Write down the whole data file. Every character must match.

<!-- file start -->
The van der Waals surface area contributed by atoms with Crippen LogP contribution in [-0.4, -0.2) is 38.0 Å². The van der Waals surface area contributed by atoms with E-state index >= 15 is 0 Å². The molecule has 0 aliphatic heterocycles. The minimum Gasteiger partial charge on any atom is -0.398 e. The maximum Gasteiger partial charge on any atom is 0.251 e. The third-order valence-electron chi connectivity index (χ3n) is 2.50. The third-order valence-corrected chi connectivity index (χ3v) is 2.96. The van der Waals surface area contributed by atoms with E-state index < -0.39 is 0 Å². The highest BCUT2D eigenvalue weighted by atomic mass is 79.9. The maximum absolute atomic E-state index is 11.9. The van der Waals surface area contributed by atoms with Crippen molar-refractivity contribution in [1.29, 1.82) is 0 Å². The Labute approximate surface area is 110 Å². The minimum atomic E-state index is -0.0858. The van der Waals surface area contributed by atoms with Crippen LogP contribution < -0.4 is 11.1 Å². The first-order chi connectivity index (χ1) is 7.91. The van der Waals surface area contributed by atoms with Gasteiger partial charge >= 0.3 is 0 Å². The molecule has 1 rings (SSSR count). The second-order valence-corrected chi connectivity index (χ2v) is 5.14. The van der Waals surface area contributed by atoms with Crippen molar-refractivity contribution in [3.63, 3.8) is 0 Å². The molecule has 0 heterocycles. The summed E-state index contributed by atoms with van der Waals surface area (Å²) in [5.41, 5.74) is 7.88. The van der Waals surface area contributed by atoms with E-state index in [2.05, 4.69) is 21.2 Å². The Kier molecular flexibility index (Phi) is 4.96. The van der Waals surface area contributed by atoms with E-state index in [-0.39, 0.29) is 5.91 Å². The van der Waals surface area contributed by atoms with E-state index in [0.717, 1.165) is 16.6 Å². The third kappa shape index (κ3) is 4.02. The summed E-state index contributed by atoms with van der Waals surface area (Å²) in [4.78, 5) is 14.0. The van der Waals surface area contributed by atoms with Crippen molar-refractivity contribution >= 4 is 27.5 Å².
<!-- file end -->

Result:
The van der Waals surface area contributed by atoms with Crippen LogP contribution in [-0.4, -0.2) is 38.0 Å². The van der Waals surface area contributed by atoms with E-state index >= 15 is 0 Å². The molecule has 0 aliphatic heterocycles. The minimum Gasteiger partial charge on any atom is -0.398 e. The maximum Gasteiger partial charge on any atom is 0.251 e. The third-order valence-electron chi connectivity index (χ3n) is 2.50. The third-order valence-corrected chi connectivity index (χ3v) is 2.96. The van der Waals surface area contributed by atoms with E-state index < -0.39 is 0 Å². The highest BCUT2D eigenvalue weighted by atomic mass is 79.9. The maximum absolute atomic E-state index is 11.9. The van der Waals surface area contributed by atoms with Crippen molar-refractivity contribution in [1.29, 1.82) is 0 Å². The Labute approximate surface area is 110 Å². The minimum atomic E-state index is -0.0858. The van der Waals surface area contributed by atoms with Crippen LogP contribution < -0.4 is 11.1 Å². The first-order chi connectivity index (χ1) is 7.91. The van der Waals surface area contributed by atoms with Gasteiger partial charge >= 0.3 is 0 Å². The molecule has 1 rings (SSSR count). The second-order valence-corrected chi connectivity index (χ2v) is 5.14. The van der Waals surface area contributed by atoms with Crippen molar-refractivity contribution in [3.63, 3.8) is 0 Å². The molecule has 0 heterocycles. The summed E-state index contributed by atoms with van der Waals surface area (Å²) in [5.41, 5.74) is 7.88. The van der Waals surface area contributed by atoms with E-state index in [2.05, 4.69) is 21.2 Å². The Kier molecular flexibility index (Phi) is 4.96. The van der Waals surface area contributed by atoms with E-state index in [-0.39, 0.29) is 5.91 Å². The van der Waals surface area contributed by atoms with E-state index in [0.717, 1.165) is 16.6 Å². The third kappa shape index (κ3) is 4.02. The summed E-state index contributed by atoms with van der Waals surface area (Å²) in [4.78, 5) is 14.0. The van der Waals surface area contributed by atoms with Crippen molar-refractivity contribution >= 4 is 27.5 Å².